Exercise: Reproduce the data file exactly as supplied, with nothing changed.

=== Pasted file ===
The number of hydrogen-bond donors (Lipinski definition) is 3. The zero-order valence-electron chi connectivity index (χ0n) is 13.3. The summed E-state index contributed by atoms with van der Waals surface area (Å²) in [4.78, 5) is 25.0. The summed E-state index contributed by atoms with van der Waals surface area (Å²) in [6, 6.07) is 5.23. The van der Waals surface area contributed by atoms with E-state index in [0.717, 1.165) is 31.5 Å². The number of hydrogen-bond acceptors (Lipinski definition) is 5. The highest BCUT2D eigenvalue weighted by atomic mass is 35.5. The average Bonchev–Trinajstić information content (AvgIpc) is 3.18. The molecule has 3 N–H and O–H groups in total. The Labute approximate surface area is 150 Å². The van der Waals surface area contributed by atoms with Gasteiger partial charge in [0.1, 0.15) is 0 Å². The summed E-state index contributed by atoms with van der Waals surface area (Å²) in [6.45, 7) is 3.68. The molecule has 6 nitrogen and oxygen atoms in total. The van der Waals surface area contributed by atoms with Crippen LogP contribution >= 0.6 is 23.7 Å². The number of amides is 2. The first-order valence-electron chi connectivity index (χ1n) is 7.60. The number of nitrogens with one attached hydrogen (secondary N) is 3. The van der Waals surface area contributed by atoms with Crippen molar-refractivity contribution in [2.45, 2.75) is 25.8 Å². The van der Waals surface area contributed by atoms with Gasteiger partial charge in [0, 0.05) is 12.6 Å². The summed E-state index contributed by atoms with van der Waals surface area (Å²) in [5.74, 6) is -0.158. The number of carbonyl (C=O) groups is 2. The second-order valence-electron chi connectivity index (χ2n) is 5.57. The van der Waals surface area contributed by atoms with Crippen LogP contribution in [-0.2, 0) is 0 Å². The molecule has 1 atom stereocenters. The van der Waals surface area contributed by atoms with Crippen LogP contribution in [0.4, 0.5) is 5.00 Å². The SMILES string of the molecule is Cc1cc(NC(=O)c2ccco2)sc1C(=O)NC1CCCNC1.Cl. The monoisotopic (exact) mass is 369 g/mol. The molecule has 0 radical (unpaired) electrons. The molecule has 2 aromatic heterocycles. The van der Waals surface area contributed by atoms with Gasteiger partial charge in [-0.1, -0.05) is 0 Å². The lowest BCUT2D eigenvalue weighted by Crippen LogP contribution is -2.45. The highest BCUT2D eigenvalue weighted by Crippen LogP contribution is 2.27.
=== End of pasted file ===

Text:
The number of hydrogen-bond donors (Lipinski definition) is 3. The zero-order valence-electron chi connectivity index (χ0n) is 13.3. The summed E-state index contributed by atoms with van der Waals surface area (Å²) in [4.78, 5) is 25.0. The summed E-state index contributed by atoms with van der Waals surface area (Å²) in [6, 6.07) is 5.23. The van der Waals surface area contributed by atoms with E-state index in [0.717, 1.165) is 31.5 Å². The number of hydrogen-bond acceptors (Lipinski definition) is 5. The highest BCUT2D eigenvalue weighted by atomic mass is 35.5. The average Bonchev–Trinajstić information content (AvgIpc) is 3.18. The molecule has 3 N–H and O–H groups in total. The Labute approximate surface area is 150 Å². The van der Waals surface area contributed by atoms with Gasteiger partial charge in [0.1, 0.15) is 0 Å². The summed E-state index contributed by atoms with van der Waals surface area (Å²) in [6.45, 7) is 3.68. The molecule has 6 nitrogen and oxygen atoms in total. The van der Waals surface area contributed by atoms with Crippen LogP contribution >= 0.6 is 23.7 Å². The number of amides is 2. The first-order valence-electron chi connectivity index (χ1n) is 7.60. The number of nitrogens with one attached hydrogen (secondary N) is 3. The van der Waals surface area contributed by atoms with Crippen molar-refractivity contribution in [2.45, 2.75) is 25.8 Å². The van der Waals surface area contributed by atoms with Gasteiger partial charge in [0, 0.05) is 12.6 Å². The summed E-state index contributed by atoms with van der Waals surface area (Å²) in [5.74, 6) is -0.158. The number of carbonyl (C=O) groups is 2. The second-order valence-electron chi connectivity index (χ2n) is 5.57. The van der Waals surface area contributed by atoms with Crippen LogP contribution in [-0.2, 0) is 0 Å². The molecule has 1 atom stereocenters. The van der Waals surface area contributed by atoms with Crippen LogP contribution in [0.4, 0.5) is 5.00 Å². The SMILES string of the molecule is Cc1cc(NC(=O)c2ccco2)sc1C(=O)NC1CCCNC1.Cl. The monoisotopic (exact) mass is 369 g/mol. The molecule has 0 radical (unpaired) electrons. The molecule has 2 aromatic heterocycles. The van der Waals surface area contributed by atoms with Gasteiger partial charge in [-0.1, -0.05) is 0 Å². The lowest BCUT2D eigenvalue weighted by Crippen LogP contribution is -2.45. The highest BCUT2D eigenvalue weighted by Crippen LogP contribution is 2.27.